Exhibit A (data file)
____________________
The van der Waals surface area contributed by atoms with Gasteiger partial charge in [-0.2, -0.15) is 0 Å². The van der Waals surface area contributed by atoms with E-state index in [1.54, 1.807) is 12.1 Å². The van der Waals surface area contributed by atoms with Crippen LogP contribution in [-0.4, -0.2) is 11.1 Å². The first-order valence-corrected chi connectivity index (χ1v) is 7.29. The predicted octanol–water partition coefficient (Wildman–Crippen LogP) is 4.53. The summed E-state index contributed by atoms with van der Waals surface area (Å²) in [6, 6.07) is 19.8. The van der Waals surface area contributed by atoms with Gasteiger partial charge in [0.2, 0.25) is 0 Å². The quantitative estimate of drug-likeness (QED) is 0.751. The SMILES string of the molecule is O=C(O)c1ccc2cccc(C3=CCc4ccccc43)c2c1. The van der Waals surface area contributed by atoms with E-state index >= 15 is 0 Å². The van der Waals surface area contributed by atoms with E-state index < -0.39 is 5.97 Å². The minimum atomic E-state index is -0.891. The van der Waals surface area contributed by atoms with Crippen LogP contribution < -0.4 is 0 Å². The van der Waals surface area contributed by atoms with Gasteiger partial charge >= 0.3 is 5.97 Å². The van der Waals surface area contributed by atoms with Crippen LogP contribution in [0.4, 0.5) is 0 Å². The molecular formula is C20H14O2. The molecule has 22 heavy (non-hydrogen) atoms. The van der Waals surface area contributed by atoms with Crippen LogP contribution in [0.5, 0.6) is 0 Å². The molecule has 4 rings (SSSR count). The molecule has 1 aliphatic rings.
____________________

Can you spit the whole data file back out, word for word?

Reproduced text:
The van der Waals surface area contributed by atoms with Gasteiger partial charge in [-0.2, -0.15) is 0 Å². The van der Waals surface area contributed by atoms with E-state index in [1.54, 1.807) is 12.1 Å². The van der Waals surface area contributed by atoms with Crippen LogP contribution in [-0.4, -0.2) is 11.1 Å². The first-order valence-corrected chi connectivity index (χ1v) is 7.29. The predicted octanol–water partition coefficient (Wildman–Crippen LogP) is 4.53. The summed E-state index contributed by atoms with van der Waals surface area (Å²) in [6, 6.07) is 19.8. The van der Waals surface area contributed by atoms with Gasteiger partial charge in [0.2, 0.25) is 0 Å². The quantitative estimate of drug-likeness (QED) is 0.751. The SMILES string of the molecule is O=C(O)c1ccc2cccc(C3=CCc4ccccc43)c2c1. The van der Waals surface area contributed by atoms with E-state index >= 15 is 0 Å². The van der Waals surface area contributed by atoms with E-state index < -0.39 is 5.97 Å². The minimum atomic E-state index is -0.891. The van der Waals surface area contributed by atoms with Crippen LogP contribution < -0.4 is 0 Å². The van der Waals surface area contributed by atoms with Gasteiger partial charge >= 0.3 is 5.97 Å². The van der Waals surface area contributed by atoms with Crippen LogP contribution in [0.4, 0.5) is 0 Å². The molecular formula is C20H14O2. The molecule has 22 heavy (non-hydrogen) atoms. The van der Waals surface area contributed by atoms with Crippen LogP contribution in [0.5, 0.6) is 0 Å². The molecule has 4 rings (SSSR count). The molecule has 1 aliphatic rings.